Boris Johnson will welcome the new EU Commission president Ursula von der Leyen to Downing Street today for what will effectively be the opening skirmishes of the post-Brexit trade and security talks. How well they get on (or don’t) could determine the direction of these negotiations over the next 12 months and whether it will be possible to conclude an agreement by December 31 as the Prime Minister wants.
As we report today, there are some early signs of potential trouble ahead. A tweak to the legislation before Parliament to enact the Withdrawal Agreement has alarmed the EU. This concerns an independent authority to be set up to oversee the implementation and application of EU citizens’ rights….
No terrible beauty awaits Northern Ireland, only a jumble of opposites. On our current course, reunification of north and south seems increasingly possible, if not probable.
Brexit. The fraying union. Indeed, even the most recent general election: for the first time in the history of Stormont a nationalist majority has been returned to the devolved assembly. All of these forces have whipped up a perfect storm, the likes of which the province is wholly unprepared.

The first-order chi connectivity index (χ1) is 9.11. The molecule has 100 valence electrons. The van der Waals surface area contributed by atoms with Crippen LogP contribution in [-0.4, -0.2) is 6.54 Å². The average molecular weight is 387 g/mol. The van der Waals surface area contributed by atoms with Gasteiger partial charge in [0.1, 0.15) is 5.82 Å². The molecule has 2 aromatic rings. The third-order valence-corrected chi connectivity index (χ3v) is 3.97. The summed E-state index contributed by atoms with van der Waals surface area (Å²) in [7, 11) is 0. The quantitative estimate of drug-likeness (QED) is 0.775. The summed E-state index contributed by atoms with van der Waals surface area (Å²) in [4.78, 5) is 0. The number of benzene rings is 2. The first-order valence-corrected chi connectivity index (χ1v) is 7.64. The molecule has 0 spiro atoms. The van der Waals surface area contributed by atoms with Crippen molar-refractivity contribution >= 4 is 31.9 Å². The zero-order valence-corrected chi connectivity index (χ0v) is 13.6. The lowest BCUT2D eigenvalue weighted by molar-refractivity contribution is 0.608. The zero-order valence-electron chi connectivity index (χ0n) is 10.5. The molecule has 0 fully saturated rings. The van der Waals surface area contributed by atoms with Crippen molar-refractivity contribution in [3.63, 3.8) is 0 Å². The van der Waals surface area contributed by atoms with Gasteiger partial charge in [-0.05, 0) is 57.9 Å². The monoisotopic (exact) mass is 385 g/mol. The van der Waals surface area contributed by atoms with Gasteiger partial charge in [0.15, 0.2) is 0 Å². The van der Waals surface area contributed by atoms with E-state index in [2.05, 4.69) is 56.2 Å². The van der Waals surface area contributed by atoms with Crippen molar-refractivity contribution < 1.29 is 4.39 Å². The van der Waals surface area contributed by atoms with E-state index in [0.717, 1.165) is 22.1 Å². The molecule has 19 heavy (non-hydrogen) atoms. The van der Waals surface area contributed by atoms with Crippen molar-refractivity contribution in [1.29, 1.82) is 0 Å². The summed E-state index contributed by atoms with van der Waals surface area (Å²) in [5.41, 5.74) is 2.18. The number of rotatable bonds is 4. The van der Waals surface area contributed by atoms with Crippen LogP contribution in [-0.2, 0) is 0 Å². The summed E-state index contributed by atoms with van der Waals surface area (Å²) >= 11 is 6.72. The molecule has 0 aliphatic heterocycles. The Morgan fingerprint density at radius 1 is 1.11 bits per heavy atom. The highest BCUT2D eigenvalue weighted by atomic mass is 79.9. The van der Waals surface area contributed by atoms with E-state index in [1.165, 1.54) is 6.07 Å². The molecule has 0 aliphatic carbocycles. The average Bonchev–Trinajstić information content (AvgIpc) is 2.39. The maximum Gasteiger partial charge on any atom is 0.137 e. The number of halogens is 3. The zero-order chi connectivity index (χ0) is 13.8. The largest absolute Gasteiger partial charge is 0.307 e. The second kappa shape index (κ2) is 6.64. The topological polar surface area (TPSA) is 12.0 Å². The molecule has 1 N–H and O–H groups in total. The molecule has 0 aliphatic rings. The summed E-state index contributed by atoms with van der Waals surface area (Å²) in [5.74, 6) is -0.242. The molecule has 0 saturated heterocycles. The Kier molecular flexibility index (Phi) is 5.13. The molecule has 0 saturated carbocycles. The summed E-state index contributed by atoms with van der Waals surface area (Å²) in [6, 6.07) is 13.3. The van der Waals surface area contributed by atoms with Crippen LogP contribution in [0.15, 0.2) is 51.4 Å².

It has been almost two years since the Renewable Heat Incentive scandal cost the public purse £500 million and sunk the power-sharing government – and yet no solution is in sight.
“The consequences of Stormont not getting back up and…
Britain will now be free to govern itself, united by a patriotism that crosses the class and ethnic divides
Yesterday morning, parents of children at a school in London received an email which began: “Sometimes, things happen in the wider world, in the country … that can be difficult to understand.” It went on to explain that while it was good for children to talk to “trusted adults” about “things that worry us”, it was important that “we won’t talk about negative events to other children”. Although the email did not say so, the “negative event” here referred to was the result of Thursday’s general election.
What the teachers wanted to keep from their sensitive charges was the fact that democracy…
With the right incentives, the UK exit timetable could still be achieved
The UK’s imminent departure from the EU on Jan 31 is by no means the end of the Brexit process. There is still the matter of securing a trade deal by the end of next year, with leaders of the 27 member states meeting in Brussels today to discuss the mandate for the negotiations.
Boris Johnson has insisted there will be no further extension if the talks are not concluded by Dec 31 2020 but Michel Barnier, the EU’s chief negotiator, says this is impossible. “It is unrealistic that a global negotiation can be done in 11 months, so we can’t do it all. We will do all we can to get what I call the ‘vital minimum’ to establish a relationship with the UK if that is the time scale.”